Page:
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How much can the Phillies blame injuries for their plight?

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Yes, the Phillies have suffered injuries, but they’re far from alone.

MLB: Philadelphia Phillies at San Diego Padres Jake Roth-USA TODAY Sports

There are things in baseball that are out of a player’s and team’s control.

When a batter hits a ball hard, they often times have no control over where that ball is going to land. In that regard, the Phillies were on the wrong side of luck during yesterday’s 5-4 loss to the Braves in Atlanta.

Adam Haseley had a chance to put the Phillies ahead in the top of the 8th inning, trailing by a run with runners on 1st and 3rd with two out, only his 100+ mph line drive landed right in the glove of first baseman Freddie Freeman and ended the rally.

Such is sports. Our grand game is an often-times infuriating mixture of skill, determination and yes, just dumb luck (or lack of it).

One of the other things that is out of a player’s or team’s control are injuries, and in that regard, the Phillies have been particularly unlucky in that area, too.

Only four teams in baseball have lost more WAR to players who were injured than the Phillies’ 5.47 this year. In fact, the list of injured Phils is so long, the team’s MLB.com depth chart couldn’t fit them all on the page.

Losing Andrew McCutchen was a killer, as he was on pace for a 4-to-4.5 win season, according to Fangraphs. The team lost seven of their top eight bullpen arms for most of the season. David Robertson, Pat Neshek, Tommy Hunter, Seranthony Dominguez and Adam Morgan were their top five arms coming into 2019, and important depth pieces like Victor Arano and Edubray Ramos also missed virtually all of this year. Bone spurs forced Jake Arrieta’s season to end in early August (after a month of ineffective pitching because of those bone spurs), and Jay Bruce and Corey Dickerson, McCutchen’s replacement in left field, missed time with various injuries as well. Dickerson’s broken foot has forced him to miss the last three weeks of the season.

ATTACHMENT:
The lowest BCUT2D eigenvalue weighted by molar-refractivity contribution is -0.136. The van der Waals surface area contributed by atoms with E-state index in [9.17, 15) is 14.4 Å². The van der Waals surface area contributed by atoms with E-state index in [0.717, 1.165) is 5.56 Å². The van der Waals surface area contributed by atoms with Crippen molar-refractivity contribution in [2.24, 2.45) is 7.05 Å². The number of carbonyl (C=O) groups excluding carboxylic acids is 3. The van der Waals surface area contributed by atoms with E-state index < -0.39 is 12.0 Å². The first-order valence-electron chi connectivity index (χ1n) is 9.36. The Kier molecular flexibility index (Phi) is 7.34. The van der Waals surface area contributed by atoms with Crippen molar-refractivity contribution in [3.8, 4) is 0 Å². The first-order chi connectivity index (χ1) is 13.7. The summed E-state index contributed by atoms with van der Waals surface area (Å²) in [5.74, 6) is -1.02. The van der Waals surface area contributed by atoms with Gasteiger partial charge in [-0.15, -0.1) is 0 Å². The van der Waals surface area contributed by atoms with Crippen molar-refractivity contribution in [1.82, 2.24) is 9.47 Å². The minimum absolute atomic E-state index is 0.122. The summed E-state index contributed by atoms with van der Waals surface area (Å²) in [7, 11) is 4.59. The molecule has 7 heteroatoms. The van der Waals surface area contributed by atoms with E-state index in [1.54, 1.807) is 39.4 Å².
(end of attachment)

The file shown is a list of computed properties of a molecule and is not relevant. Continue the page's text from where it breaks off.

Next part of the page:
This is all clearly not good, and presented a challenge for the Phillies this season, but how much can the Phils’ front office use it as an excuse for missing the playoffs? Consider that the four teams who have lost more WAR due to injuries, the Rays (15.54!!!), Astros (8.52), Dodgers (8.01) and Twins (5.89) have all won 90+ games, and that doesn’t even count the Yankees...

...whose players have lost more games to injury than any other team in baseball and just won 100 games behind second-year manager Aaron Boone.

Why were those five teams able to thrive despite their ailments while the Phillies did not?

The Phillies will argue that the concentration of injuries at one position, such as the bullpen, was a big factor and, of course, they are right. It’s difficult to win games in a postseason race when Mike Morin, Blake Parker, Jared Hughes and Nick Vincent are logging high leverage innings. But it’s also fair to note that the bullpen’s ERA of 4.47 is 9th in the NL, better than the Mets’ 5.13 and Nationals’ 5.86, and only slightly worse than Atlanta’s 4.29. In fact, the average bullpen ERA in the National League this year is 4.54, so you can say that, despite the relief corps getting decimated by injury, the group they’ve had has actually been slightly better than league average.

Still, there’s no doubt a few of their late-game losses probably wouldn’t have happened if Robertson, Neshek or Dominguez were available and not the motley crew mentioned above.